CAVU Founders: “Shifting Food Paradigm” to Guide Investment

CAVU970Comprised of a well-known entrepreneur, a legendary brand-builder, and a self-described “hunter” of cutting edge brands, CAVU’s triangle offense is getting ready to hit the floor.

Attracted by the savvy reputations of its founders, Clayton Christopher, Rohan Oza and Brett Thomas, the new fund — with a name derived from the acronym for Ceiling And Visibility Unlimited, a pilots’ term for favorable flight conditions — raised more than $150 million pre-launch to invest in and incubate food and beverage companies.

Much of the interest in the fund is owed to its principals’ already strong records. Christopher co-founded (and eventually sold) both Sweet Leaf Tea and Deep Eddy Vodka, and has invested in companies like Rhythm Superfoods and Primizie crackers, among others. Oza, who famously brought celebrities like rapper 50 Cent on board at vitaminwater as an investor and brand ambassador, has been involved as an investor and advisor with companies ranging from established brands like PopChips, Bai and Vita Coco to the relatively tiny WTRMLN WTR. Thomas, the newest of the three to the CPG sector, worked at a hedge fund but was obsessed with food and beverage, and became an investor in brands like Suja and Deep Eddy, which enabled him to forge a relationship with Christopher.

Thomas and Oza had discussed starting a fund together for about two years but say they wanted to bring in someone known as an operator and entrepreneur as well as the marketing-savvy Oza to fit the mix. For his part, Thomas — whom Oza calls “the Hunter” for his dogged approach to finding deals — is something of an expert in outdoor advertising, having helped shepherd a billboard campaign for Suja early on as an investor.

BevNET spoke with Oza and Thomas recently about the new fund, which will be based in Manhattan but has its founders scattered in Austin, New York and Los Angeles.

Thomas has been credited with performing much of the legwork in drawing the two well-known entrepreneurs together into the fund.

“When I started looking at consumer brands, what I realized really very quickly was that there were a few difference-makers in the CPG world,” noted the Cleveland native. “Young entrepreneurs seeking people in the industry would seek out people who they knew were successful, like Rohan, like Clayton. And Rohan sees trends very early, he has that whole ‘If you build it they will come,’ sort of thing. I reached out to him, and wanted to get close to him, and be in the same deals. And the same business acumen, I saw, is with Clayton Christopher.”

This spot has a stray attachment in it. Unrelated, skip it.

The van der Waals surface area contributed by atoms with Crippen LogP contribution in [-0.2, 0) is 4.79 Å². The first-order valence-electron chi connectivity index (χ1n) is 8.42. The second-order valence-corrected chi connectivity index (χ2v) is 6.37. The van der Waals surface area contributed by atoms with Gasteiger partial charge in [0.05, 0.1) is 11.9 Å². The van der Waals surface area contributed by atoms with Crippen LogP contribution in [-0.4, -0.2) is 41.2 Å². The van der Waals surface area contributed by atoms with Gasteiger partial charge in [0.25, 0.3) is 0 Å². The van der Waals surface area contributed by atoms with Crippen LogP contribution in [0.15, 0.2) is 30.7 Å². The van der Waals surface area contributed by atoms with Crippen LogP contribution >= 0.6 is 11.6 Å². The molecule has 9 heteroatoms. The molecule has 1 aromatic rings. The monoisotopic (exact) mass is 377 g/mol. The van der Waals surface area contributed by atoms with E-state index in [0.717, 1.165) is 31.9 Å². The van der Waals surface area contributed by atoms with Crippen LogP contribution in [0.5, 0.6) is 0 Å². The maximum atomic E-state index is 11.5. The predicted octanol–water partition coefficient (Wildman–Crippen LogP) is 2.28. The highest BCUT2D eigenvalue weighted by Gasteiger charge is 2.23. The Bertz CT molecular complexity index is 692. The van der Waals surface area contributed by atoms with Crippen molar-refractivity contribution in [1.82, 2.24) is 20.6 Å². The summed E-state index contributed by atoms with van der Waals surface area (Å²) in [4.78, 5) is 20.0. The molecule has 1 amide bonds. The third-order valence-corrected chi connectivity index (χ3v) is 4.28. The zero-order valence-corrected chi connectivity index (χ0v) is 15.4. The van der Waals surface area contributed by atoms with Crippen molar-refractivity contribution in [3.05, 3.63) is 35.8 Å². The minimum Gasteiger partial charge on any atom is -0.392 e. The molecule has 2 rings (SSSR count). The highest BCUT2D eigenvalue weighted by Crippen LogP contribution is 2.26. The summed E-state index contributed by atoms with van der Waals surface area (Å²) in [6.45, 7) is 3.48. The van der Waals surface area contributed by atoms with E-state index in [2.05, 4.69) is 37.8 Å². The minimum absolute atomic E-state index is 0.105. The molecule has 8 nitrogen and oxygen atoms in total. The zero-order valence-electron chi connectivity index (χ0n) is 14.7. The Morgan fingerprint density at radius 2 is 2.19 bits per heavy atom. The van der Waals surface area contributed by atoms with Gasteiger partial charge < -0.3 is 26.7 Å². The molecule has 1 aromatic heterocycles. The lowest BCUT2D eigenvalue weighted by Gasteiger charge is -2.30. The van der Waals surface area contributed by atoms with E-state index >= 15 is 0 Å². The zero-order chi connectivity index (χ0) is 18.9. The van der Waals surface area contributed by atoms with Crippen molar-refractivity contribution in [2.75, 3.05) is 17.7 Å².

On the line, Oza and Thomas demonstrate a confident jocularity that comes from their past success and belief in the future.

“It’s about working with smart fund people, and smart founders and brands,” Oza said. “I wanted partners that were really smart, and I wanted people who I could go have a beer with and maybe play some tennis.”

The fund will focus largely on food and beverage investments — although it has also invested in the dog food company Nulo. Other early placements from CAVU have included an investment in Bai, where Oza is already a shareholder, and in breakout online natural products retailer Thrive Market. Christopher has also touted Mighty Swell, a ready-to-drink cocktail brand that will incubate in the fund.

“The entire food paradigm in this country is shifting at a much more accelerated rate,” Oza said, due to the growth of Whole Foods and the spread of information on the internet, which has led to consumers’ having an increased tolerance for fats — once a dietary taboo — and protein over carbohydrates and sugars.

“No sugar,” Oza said. “It’s public enemy number one.”

The fund closed quickly, the founders said, and was oversubscribed, moving from an initial target of $100 million to the final total of $156 million.

Despite all the “dry powder” that is in the fund, Thomas said investment size will vary.

“Most funds don’t have the range to invest $20 million into a high growth established brand as well as $1 million with founders stock,” he said. “We’re stage agnostic. We’ll co-found brands… that’s a really cool component of our fund. That could be founders’ equity up to a very small check. But our real check size, we don’t put a lot of ceiling on it. With co-investment, we could take down a $100 million deal, if there’s a best-in-class deal.”

That’s because the principals firmly believe that, with the track record they bring as entrepreneurs and investors, they offer the best possible advantage for the brands they work with in terms of providing the vaunted “value added” investment team.

“There’s two things happening in food and beverage space,” Oza said. “One, the rate of disruption in every category, from cookies to chips to ice cream is accelerating. At the same time there are more and more [venture capital] or private equity players in the mix.”

With the amount of attention — and cash — chasing food and beverage companies, entrepreneurs, Oza said, “are the prettiest girls at the dance. You can get money really easily, but… do these guys provide value beyond the money to give us a path to growing bigger and more than annoying me at board meetings. Entrepreneurs are becoming more savvy about who they want with their company because they want someone who can build themselves something really special.”